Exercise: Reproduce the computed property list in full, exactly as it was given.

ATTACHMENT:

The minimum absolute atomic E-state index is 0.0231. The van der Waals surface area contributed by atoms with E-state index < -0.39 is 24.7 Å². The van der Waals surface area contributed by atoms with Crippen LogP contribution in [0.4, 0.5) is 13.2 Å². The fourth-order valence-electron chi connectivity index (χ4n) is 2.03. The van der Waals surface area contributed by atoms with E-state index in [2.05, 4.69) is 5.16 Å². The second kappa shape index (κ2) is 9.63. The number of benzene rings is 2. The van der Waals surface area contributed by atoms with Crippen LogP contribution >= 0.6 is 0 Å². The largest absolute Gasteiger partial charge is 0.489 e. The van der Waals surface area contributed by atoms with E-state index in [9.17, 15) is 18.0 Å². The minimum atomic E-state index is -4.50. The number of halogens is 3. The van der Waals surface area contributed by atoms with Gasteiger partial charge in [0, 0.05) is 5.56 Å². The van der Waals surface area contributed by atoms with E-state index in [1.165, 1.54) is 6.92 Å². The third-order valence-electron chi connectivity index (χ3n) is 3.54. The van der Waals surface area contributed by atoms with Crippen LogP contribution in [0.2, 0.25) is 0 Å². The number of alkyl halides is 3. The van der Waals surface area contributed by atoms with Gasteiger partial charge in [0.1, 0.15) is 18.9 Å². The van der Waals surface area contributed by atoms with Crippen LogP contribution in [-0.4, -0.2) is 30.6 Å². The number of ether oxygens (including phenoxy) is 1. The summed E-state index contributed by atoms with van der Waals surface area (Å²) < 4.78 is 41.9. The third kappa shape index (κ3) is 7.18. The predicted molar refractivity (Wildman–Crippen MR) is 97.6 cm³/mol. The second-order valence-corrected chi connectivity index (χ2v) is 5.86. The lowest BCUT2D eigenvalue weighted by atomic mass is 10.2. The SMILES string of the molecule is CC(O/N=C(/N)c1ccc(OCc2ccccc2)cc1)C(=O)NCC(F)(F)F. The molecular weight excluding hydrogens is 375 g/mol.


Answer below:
The minimum absolute atomic E-state index is 0.0231. The van der Waals surface area contributed by atoms with E-state index < -0.39 is 24.7 Å². The van der Waals surface area contributed by atoms with Crippen LogP contribution in [0.4, 0.5) is 13.2 Å². The fourth-order valence-electron chi connectivity index (χ4n) is 2.03. The van der Waals surface area contributed by atoms with E-state index in [2.05, 4.69) is 5.16 Å². The second kappa shape index (κ2) is 9.63. The number of benzene rings is 2. The van der Waals surface area contributed by atoms with Crippen LogP contribution >= 0.6 is 0 Å². The largest absolute Gasteiger partial charge is 0.489 e. The van der Waals surface area contributed by atoms with E-state index in [9.17, 15) is 18.0 Å². The minimum atomic E-state index is -4.50. The number of halogens is 3. The van der Waals surface area contributed by atoms with Gasteiger partial charge in [0, 0.05) is 5.56 Å². The van der Waals surface area contributed by atoms with E-state index in [1.165, 1.54) is 6.92 Å². The third-order valence-electron chi connectivity index (χ3n) is 3.54. The van der Waals surface area contributed by atoms with Crippen LogP contribution in [0.2, 0.25) is 0 Å². The number of alkyl halides is 3. The van der Waals surface area contributed by atoms with Gasteiger partial charge in [0.1, 0.15) is 18.9 Å². The van der Waals surface area contributed by atoms with Crippen LogP contribution in [-0.4, -0.2) is 30.6 Å². The number of ether oxygens (including phenoxy) is 1. The summed E-state index contributed by atoms with van der Waals surface area (Å²) < 4.78 is 41.9. The third kappa shape index (κ3) is 7.18. The predicted molar refractivity (Wildman–Crippen MR) is 97.6 cm³/mol. The second-order valence-corrected chi connectivity index (χ2v) is 5.86. The lowest BCUT2D eigenvalue weighted by atomic mass is 10.2. The SMILES string of the molecule is CC(O/N=C(/N)c1ccc(OCc2ccccc2)cc1)C(=O)NCC(F)(F)F. The molecular weight excluding hydrogens is 375 g/mol.